11/13/2013 05:49 EST | Updated 01/23/2014 06:58 EST

Fall Camping Ain't All it's Cracked Up to Be

Financial constraints prevent me from hiking across Europe, so I've made the resolution to travel Ontario as I rehabilitate my bank account. Though I'm not much of a camper, when asked by my friend to join him on what he claimed was a relaxing camp trip, I reluctantly agreed to spend two days and one night with three friends. Fall camping is out-of-this-world beautiful, but it's also really hard for someone who's not used to camping, drastic weather changes, and a bunch of survivalist-camping enthusiasts; thus began my unique Fall camping experience at Kawartha Highlands Provincial Park!

Saturday began grey, that was the only constant through the day. We arrived to the location already drenched in rain and rented canoes from two slightly intoxicated men. We were quickly off on an hour and a half canoe ride through the scenic river of Kawartha Highlands Provincial Park, even the thick grey sky didn't diminish the beauty of bright trees and nature around us.

Though we planned meticulously for what equipment to bring, we were recklessly unprepared for the weather. It rained all day. After collecting branches under a temporarily dry sky, we returned to the site with the first trickle of a night-long downpour. In the freezing cold, we set up shelter with our now slippery tools and stiff fingers. Finally, the flimsy tarp hung precariously over a small burning stove for our soaking-wet burrito dinner, and another shielded the stubbornly dim fire. We rejoiced like cave men when the fire finally strengthened, and though our stomachs were already full of soggy burritos, we celebrated the end of a hard day with s'mores.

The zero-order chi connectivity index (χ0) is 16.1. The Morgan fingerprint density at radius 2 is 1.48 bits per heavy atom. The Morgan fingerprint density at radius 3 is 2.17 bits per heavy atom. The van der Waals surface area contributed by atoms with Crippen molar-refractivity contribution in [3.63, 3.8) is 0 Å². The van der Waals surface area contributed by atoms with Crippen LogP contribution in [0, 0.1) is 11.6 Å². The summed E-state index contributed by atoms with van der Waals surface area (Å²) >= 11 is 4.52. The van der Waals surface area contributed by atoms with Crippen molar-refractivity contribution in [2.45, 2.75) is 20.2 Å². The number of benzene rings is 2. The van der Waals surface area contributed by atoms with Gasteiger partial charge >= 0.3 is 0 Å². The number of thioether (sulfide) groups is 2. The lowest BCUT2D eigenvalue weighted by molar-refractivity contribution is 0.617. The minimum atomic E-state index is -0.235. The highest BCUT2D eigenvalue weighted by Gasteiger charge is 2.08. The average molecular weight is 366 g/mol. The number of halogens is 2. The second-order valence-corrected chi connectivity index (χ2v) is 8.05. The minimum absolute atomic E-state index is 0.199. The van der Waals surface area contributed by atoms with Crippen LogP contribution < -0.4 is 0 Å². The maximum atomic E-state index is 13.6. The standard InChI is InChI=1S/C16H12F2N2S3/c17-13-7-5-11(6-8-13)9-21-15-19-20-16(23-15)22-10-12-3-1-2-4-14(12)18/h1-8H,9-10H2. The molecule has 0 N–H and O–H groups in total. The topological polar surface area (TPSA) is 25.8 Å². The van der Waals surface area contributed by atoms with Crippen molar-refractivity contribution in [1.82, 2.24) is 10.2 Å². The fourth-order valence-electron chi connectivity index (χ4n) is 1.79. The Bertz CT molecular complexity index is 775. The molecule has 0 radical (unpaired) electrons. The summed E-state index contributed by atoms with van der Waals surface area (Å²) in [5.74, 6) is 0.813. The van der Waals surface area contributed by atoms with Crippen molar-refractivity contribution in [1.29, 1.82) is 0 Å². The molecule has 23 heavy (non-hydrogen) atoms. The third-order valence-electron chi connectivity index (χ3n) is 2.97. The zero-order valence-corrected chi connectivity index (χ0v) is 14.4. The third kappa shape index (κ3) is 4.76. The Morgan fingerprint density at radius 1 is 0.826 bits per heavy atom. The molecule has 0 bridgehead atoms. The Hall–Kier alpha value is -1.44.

Sleeping (or lack of sleep) is the ugly face of camping. The four seasons sleeping bag barely worked, and my whole body shivered on the cold ground, convincing me that I had fallen asleep on an ice-block. I woke up in the middle of the night to the paranoid whispers of friends' claiming to hear a bear breathing; Needless to say, I didn't sleep.

Thankfully, the next day was spectacular and bear-free. The sun was out above the bright red trees, and the lake was mirror-still. We fished, embraced the dry day with a camp-fire dinner of chicken, potatoes, asparagus and wine. Although it was cold, there was no need for shoddy tarps. We brought our canoes out to the middle of the lake and got toasty under the bright sun.

Looking back, I had a great time. When I asked my avid-camping friend who dragged me to come along how he enjoyed it, he said it was the worst camping trip of his life. I guess it's all about perspective.

Fall Camping at Kawartha Highlands Provincial Park